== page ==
Huge sums of money are being spent on voice input and output, and on the kind of artificial intelligence that will make intelligent agents into virtual personal concierges for us. I believe that within a decade sound will replace keyboards and screens as the primary input/output medium for all our devices. From our work system to our home information/entertainment system to our personal terminal, we will store, manage and access digital information by talking and listening. Sites like AudioBoo and SoundCloud are leading the way, and doubtless many will follow and create their own rich takes on web sound.

In this new world of the aural Internet, a website that's mute will become invisible too. This means that exploring how sound can enhance your personal, company or brand website is sound business in every sense - but please do use the tools we've explored to make sure that the sound you create is appropriate and effective.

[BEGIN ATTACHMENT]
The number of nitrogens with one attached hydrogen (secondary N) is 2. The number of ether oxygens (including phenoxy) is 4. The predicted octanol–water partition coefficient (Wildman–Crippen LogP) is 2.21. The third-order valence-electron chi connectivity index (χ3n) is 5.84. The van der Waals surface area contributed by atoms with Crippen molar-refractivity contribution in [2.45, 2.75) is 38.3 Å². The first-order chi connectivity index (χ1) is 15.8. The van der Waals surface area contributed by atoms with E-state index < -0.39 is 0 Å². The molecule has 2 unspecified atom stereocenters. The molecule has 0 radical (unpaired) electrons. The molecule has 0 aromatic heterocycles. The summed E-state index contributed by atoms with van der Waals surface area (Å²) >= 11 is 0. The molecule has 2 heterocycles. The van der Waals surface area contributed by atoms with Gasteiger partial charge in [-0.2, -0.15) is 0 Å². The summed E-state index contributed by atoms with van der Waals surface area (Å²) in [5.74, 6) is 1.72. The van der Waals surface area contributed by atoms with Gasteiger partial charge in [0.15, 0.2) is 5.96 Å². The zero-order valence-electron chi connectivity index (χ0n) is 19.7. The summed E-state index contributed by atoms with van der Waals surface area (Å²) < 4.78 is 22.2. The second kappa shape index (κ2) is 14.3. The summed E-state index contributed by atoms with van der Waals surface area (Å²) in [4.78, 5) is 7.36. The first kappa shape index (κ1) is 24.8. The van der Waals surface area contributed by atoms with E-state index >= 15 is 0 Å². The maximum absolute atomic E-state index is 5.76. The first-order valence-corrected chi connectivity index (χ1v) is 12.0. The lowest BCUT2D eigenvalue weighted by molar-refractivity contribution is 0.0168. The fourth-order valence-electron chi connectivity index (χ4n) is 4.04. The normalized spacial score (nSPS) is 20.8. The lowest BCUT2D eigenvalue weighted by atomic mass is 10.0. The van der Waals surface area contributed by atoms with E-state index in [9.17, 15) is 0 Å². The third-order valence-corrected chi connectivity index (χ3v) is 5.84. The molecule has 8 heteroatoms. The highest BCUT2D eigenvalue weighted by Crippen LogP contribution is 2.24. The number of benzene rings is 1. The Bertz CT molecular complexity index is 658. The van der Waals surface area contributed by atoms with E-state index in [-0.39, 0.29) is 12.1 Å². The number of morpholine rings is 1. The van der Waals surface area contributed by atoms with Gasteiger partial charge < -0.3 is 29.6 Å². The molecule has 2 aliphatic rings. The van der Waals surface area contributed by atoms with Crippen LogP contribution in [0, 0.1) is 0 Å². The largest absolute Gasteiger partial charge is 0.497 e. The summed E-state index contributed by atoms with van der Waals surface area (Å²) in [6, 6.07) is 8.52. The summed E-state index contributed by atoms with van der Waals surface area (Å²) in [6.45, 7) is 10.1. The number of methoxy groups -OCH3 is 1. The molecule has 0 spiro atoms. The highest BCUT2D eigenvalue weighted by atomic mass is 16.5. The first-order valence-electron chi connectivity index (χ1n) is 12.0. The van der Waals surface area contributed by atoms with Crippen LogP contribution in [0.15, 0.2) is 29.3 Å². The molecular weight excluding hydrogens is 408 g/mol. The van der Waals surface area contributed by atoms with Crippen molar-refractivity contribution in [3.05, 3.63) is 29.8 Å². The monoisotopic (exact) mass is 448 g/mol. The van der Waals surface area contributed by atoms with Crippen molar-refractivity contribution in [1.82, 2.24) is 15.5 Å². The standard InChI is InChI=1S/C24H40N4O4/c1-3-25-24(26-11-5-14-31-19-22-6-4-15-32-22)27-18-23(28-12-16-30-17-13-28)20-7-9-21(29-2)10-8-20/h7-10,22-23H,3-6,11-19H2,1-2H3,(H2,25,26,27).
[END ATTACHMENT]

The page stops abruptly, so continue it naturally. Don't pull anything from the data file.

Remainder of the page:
Julian Treasure - a global expert in the evaluation, strategic planning, implementation and deployment of sound in business; the chairman of The Sound Agency - a leading audio-branding consultancy; the author of Sound Business, a seminal book on how to apply sound for business benefit, and the creator of BrandSoundTM : a strategic framework for the effective use of sound in brand management.


Julian Treasure is author of the book ‘Sound Business’ the first map of the exciting new territory of applied sound for business, and he has been widely featured in the world’s media, including TIME Magazine, The Economist, The Times, UK national TV and radio, as well as many international trade and business magazines. His TED talk on the effects of sound has been widely viewed and highly rated.